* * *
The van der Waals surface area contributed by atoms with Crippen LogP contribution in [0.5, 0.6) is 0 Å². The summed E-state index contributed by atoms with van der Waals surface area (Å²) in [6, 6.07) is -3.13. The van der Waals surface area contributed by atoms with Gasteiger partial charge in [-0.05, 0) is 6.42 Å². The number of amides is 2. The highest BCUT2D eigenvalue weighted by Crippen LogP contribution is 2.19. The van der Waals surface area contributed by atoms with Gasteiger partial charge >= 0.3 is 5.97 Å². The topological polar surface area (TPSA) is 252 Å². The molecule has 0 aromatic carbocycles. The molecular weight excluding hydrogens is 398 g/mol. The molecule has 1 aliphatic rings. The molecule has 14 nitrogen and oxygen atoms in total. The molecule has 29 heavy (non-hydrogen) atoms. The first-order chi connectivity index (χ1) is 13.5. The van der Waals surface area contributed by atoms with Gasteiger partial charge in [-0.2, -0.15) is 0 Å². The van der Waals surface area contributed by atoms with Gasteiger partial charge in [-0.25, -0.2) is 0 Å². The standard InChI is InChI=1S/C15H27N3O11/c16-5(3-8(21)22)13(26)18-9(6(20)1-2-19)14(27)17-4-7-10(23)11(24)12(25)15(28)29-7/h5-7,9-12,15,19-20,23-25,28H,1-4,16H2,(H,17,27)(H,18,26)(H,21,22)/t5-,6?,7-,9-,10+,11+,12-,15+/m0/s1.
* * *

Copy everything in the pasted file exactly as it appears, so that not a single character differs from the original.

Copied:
The van der Waals surface area contributed by atoms with Crippen LogP contribution in [0.5, 0.6) is 0 Å². The summed E-state index contributed by atoms with van der Waals surface area (Å²) in [6, 6.07) is -3.13. The van der Waals surface area contributed by atoms with Gasteiger partial charge in [-0.05, 0) is 6.42 Å². The number of amides is 2. The highest BCUT2D eigenvalue weighted by Crippen LogP contribution is 2.19. The van der Waals surface area contributed by atoms with Gasteiger partial charge >= 0.3 is 5.97 Å². The topological polar surface area (TPSA) is 252 Å². The molecule has 0 aromatic carbocycles. The molecular weight excluding hydrogens is 398 g/mol. The molecule has 1 aliphatic rings. The molecule has 14 nitrogen and oxygen atoms in total. The molecule has 29 heavy (non-hydrogen) atoms. The first-order chi connectivity index (χ1) is 13.5. The van der Waals surface area contributed by atoms with Gasteiger partial charge in [-0.2, -0.15) is 0 Å². The van der Waals surface area contributed by atoms with Gasteiger partial charge in [-0.25, -0.2) is 0 Å². The standard InChI is InChI=1S/C15H27N3O11/c16-5(3-8(21)22)13(26)18-9(6(20)1-2-19)14(27)17-4-7-10(23)11(24)12(25)15(28)29-7/h5-7,9-12,15,19-20,23-25,28H,1-4,16H2,(H,17,27)(H,18,26)(H,21,22)/t5-,6?,7-,9-,10+,11+,12-,15+/m0/s1.